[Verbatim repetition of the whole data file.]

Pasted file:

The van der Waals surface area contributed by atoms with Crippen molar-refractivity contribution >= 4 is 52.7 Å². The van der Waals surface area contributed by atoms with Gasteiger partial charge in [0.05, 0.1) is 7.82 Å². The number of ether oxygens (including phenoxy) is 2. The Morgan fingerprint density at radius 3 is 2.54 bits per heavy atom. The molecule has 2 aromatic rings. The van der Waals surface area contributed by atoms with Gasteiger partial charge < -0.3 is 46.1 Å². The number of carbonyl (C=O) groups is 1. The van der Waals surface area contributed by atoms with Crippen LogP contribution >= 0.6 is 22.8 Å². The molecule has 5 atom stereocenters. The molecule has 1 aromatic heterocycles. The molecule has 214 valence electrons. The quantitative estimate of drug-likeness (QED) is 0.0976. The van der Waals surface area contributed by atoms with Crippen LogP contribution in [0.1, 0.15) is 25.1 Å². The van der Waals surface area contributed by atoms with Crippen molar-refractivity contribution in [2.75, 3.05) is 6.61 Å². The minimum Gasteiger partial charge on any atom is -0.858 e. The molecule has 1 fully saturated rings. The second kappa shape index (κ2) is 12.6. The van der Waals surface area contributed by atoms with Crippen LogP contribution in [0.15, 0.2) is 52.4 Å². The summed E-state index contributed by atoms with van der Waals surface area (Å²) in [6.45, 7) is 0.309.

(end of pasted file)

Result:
The van der Waals surface area contributed by atoms with Crippen molar-refractivity contribution >= 4 is 52.7 Å². The van der Waals surface area contributed by atoms with Gasteiger partial charge in [0.05, 0.1) is 7.82 Å². The number of ether oxygens (including phenoxy) is 2. The Morgan fingerprint density at radius 3 is 2.54 bits per heavy atom. The molecule has 2 aromatic rings. The van der Waals surface area contributed by atoms with Gasteiger partial charge < -0.3 is 46.1 Å². The number of carbonyl (C=O) groups is 1. The van der Waals surface area contributed by atoms with Crippen LogP contribution >= 0.6 is 22.8 Å². The molecule has 5 atom stereocenters. The molecule has 1 aromatic heterocycles. The molecule has 214 valence electrons. The quantitative estimate of drug-likeness (QED) is 0.0976. The van der Waals surface area contributed by atoms with Crippen LogP contribution in [0.1, 0.15) is 25.1 Å². The van der Waals surface area contributed by atoms with Crippen molar-refractivity contribution in [2.75, 3.05) is 6.61 Å². The minimum Gasteiger partial charge on any atom is -0.858 e. The molecule has 1 fully saturated rings. The second kappa shape index (κ2) is 12.6. The van der Waals surface area contributed by atoms with Crippen LogP contribution in [0.15, 0.2) is 52.4 Å². The summed E-state index contributed by atoms with van der Waals surface area (Å²) in [6.45, 7) is 0.309.